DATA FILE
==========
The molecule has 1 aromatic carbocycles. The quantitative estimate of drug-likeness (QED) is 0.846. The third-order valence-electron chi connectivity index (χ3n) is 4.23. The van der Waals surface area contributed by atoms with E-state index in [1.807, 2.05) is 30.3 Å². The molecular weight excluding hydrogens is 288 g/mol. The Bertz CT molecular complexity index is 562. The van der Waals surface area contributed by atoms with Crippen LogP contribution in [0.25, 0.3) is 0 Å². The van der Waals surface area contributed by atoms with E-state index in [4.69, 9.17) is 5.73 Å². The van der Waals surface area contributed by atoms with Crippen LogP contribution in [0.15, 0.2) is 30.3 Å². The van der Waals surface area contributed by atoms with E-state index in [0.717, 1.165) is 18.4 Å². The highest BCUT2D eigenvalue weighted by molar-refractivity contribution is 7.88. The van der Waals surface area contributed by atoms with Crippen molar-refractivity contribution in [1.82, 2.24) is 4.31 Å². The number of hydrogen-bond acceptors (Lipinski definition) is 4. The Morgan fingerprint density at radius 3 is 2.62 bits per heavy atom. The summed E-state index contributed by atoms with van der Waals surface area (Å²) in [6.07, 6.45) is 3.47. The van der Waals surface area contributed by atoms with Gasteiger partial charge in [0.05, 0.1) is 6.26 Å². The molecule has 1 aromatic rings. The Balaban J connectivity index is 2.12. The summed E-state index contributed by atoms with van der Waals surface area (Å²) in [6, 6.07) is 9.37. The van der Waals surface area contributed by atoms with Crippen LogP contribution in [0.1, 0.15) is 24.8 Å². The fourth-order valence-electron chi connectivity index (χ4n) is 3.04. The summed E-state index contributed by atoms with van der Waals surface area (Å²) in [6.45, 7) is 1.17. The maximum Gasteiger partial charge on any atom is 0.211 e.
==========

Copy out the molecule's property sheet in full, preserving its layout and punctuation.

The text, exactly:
The molecule has 1 aromatic carbocycles. The quantitative estimate of drug-likeness (QED) is 0.846. The third-order valence-electron chi connectivity index (χ3n) is 4.23. The van der Waals surface area contributed by atoms with E-state index in [1.807, 2.05) is 30.3 Å². The molecular weight excluding hydrogens is 288 g/mol. The Bertz CT molecular complexity index is 562. The van der Waals surface area contributed by atoms with Crippen LogP contribution in [0.25, 0.3) is 0 Å². The van der Waals surface area contributed by atoms with E-state index in [4.69, 9.17) is 5.73 Å². The van der Waals surface area contributed by atoms with Crippen LogP contribution in [0.15, 0.2) is 30.3 Å². The van der Waals surface area contributed by atoms with E-state index in [0.717, 1.165) is 18.4 Å². The highest BCUT2D eigenvalue weighted by molar-refractivity contribution is 7.88. The van der Waals surface area contributed by atoms with Crippen molar-refractivity contribution in [1.82, 2.24) is 4.31 Å². The number of hydrogen-bond acceptors (Lipinski definition) is 4. The Morgan fingerprint density at radius 3 is 2.62 bits per heavy atom. The summed E-state index contributed by atoms with van der Waals surface area (Å²) in [6.07, 6.45) is 3.47. The van der Waals surface area contributed by atoms with Gasteiger partial charge in [0.05, 0.1) is 6.26 Å². The molecule has 1 aromatic rings. The Balaban J connectivity index is 2.12. The summed E-state index contributed by atoms with van der Waals surface area (Å²) in [6, 6.07) is 9.37. The van der Waals surface area contributed by atoms with Crippen LogP contribution in [0.1, 0.15) is 24.8 Å². The fourth-order valence-electron chi connectivity index (χ4n) is 3.04. The summed E-state index contributed by atoms with van der Waals surface area (Å²) in [6.45, 7) is 1.17. The maximum Gasteiger partial charge on any atom is 0.211 e.